If you let your tarp spread around the outside of your tent, you will wake up with a moat around your tent. Moats belong to castles, not your tent.

Your body temperature and breath is warmer than the air and will cause condensation to drip all over you and your belongings–which means it’s now raining inside.

Open up a vent or “crack” a window. This way any moist air can circulate and exit your tent which will help keep your tent dry.

How To Protect Your Tent From The Rain

Rain is part of the camping experience. There is nothing better to sleep to than the sound of the rain hitting your tent. However, there’s nothing worse than trying to sleep in a leaky tent.

Thankfully, most modern tents will come rain-proof out of the box. Thus before you take your tent out on the first camping trip, make sure you do test it for leaks. And return it if there are leaks.

But there are additional steps you can implement to protect the tent from the rain.

Start with a tarp under your tent. You may also hear this referred to as a footprint. Your tent might even have a footprint built for it. These types of footprints are pre-cut for the dimensions of your tent.

However, you can use any tarp you have for this. You want to make sure that your tarp is under your tent. Otherwise, it can funnel water into your tent.

The tarp or footprint protects your tent from the rain in two ways. First, by acting as a barrier against rocks or twigs that can rip your tent floor. Second, it also acts as an additional moisture barrier.

Another option is to place a tarp over the top of your tent. Hang the tarp from trees or with tarp poles. Make sure to angle the tarp so that rain flows off the tarp. Otherwise, the tarp can collapse with the weight of the rain. You want to be sure to angle the water to slope off the side and not over your tent doors. The overhead tarp protects your tent from the rain by preventing rain from reaching the tent itself.

Finally check your tent poles after the storm.

Keep Yourself Warm and Dry

One of the most important reasons for keeping yourself and your sleeping quarters dry is because your warmth is important. You don’t want to be stuck out in the wild, shivering or stricken with hypothermia.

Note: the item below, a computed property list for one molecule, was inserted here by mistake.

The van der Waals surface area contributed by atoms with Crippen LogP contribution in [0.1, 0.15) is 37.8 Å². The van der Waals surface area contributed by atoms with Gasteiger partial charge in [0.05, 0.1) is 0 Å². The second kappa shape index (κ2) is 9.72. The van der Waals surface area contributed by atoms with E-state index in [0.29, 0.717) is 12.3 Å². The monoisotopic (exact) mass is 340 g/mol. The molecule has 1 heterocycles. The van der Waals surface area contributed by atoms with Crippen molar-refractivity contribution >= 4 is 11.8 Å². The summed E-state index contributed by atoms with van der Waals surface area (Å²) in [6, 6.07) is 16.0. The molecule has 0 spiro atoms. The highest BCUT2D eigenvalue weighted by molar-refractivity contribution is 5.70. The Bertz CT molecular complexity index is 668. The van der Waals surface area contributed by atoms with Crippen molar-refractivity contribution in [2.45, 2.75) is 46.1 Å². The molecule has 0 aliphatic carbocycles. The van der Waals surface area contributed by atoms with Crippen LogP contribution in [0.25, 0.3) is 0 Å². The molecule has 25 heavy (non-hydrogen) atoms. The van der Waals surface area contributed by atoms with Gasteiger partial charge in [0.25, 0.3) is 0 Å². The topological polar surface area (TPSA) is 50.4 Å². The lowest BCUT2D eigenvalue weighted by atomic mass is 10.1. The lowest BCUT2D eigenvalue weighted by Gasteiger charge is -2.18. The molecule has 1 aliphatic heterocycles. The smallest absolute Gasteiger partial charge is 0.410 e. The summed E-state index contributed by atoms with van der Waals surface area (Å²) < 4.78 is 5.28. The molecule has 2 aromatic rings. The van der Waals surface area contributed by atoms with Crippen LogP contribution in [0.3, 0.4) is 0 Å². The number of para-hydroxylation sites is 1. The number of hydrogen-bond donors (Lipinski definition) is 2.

The best way to keep yourself warm and dry is by layering your clothes. If you dress correctly then you can regulate your body temperature, prevent yourself from soaking through and keep the wind out of your clothes.

There are great brands of clothing to choose from that are made specifically for camping during inclement weather. Now, whether you’re looking to build a new camping wardrobe or not, the important thing to do is to pick a wool or polyester base, add some layers on top, and then end it with a waterproof jacket or poncho. The jacket will block out the wind and keep your undergarments dry which, therefore, keeps your precious skin dry. Wetness equals coldness, and dryness equals warmth. It’s simple math kids!

However, if you don’t want to carry a full rain suit but want protection in your pack or pocket then check out this survival poncho.

I recommend that you bring at least two rain outfits so you can change if one becomes compromised. Just make sure to keep it in a plastic bag, so it stays dry while it’s off of your body!

If your clothes do get wet make sure you hang them up! Bring some rope and pins so you can create a clothesline. Trust me, you’ll be thankful when your clothes are dry and don’t smell of mildew. If it’s still raining, you can set up a tarp above your clothesline. If it does get sunny make sure to lay your wet clothes out in the sun! They’ll dry much faster, and they’ll be warm like they came out of a dryer.

One important note I have is to avoid leaving your wet clothes in your actual tent because they will create moisture and condensation. Like I said above, put them under a tarp or out in the sun–if the sun is available.